I flagged a recent Nation piece by Michelle Goldberg in A Herbert Marcuse mention pops up in "The Nation" 01/02/2014; Goldberg's article is #CancelColbert and the Return of the Anti-Liberal Left The Nation 04/02/2014.
There I focused on what struck me in particular about her article, which was that she seemed to be echoing a weird far-right theory about the origins of so-called "political correctness."
But her article was part of a larger argument over various feminist and racial-discrimination issues. Brittney Cooper discusses those issues at some length in It’s not about you, white liberals: Why attacks on radical people of color are so misguided Salon 04/08/2014.
As a background, white American "liberals" have always suffered from a collective tendency to underrate the seriousness of racial discrimination against African-Americans. More specifically, to fall into the illusion that segregationist whites just needed a little more time to see the error of their ways.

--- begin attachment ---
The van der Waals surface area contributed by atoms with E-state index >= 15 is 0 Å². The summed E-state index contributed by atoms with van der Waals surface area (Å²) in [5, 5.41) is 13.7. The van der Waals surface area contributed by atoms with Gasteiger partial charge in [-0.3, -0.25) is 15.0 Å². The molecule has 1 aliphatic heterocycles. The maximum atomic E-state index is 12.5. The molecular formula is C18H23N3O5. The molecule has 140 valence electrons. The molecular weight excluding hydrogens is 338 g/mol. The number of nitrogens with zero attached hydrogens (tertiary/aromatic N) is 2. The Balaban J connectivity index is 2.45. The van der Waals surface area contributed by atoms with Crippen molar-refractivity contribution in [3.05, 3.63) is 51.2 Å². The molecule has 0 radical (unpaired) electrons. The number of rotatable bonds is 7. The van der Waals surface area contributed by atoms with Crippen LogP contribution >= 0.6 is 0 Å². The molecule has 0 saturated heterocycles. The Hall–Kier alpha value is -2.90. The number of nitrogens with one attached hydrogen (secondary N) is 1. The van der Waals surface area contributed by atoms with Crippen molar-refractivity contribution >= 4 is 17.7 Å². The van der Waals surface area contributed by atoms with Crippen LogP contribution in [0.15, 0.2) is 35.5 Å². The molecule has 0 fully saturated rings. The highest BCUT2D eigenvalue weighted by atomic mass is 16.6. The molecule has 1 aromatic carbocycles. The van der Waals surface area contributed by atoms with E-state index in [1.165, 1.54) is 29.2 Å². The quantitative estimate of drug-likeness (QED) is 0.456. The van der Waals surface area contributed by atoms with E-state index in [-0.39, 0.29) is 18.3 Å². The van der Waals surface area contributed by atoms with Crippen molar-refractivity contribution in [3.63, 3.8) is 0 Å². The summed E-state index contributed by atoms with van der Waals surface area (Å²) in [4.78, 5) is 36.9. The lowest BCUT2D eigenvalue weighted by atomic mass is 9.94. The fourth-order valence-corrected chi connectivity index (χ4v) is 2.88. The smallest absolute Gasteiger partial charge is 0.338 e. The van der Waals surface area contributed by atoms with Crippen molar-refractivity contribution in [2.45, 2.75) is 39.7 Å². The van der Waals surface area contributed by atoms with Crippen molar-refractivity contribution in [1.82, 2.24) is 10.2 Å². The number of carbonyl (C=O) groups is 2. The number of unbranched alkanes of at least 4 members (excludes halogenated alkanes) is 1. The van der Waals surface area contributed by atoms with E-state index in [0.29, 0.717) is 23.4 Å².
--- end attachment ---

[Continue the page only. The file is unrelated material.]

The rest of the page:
In his famous "Letter From A Birmingham Jail" (1963) Martin Luther King, Jr. addressed the following complaints to Southern "moderates," which in the context of 1963 in the Deep South was taken by hardline segregationists to be equivalent to "liberal" and "Communist" (from TeachingAmericanHistory.org):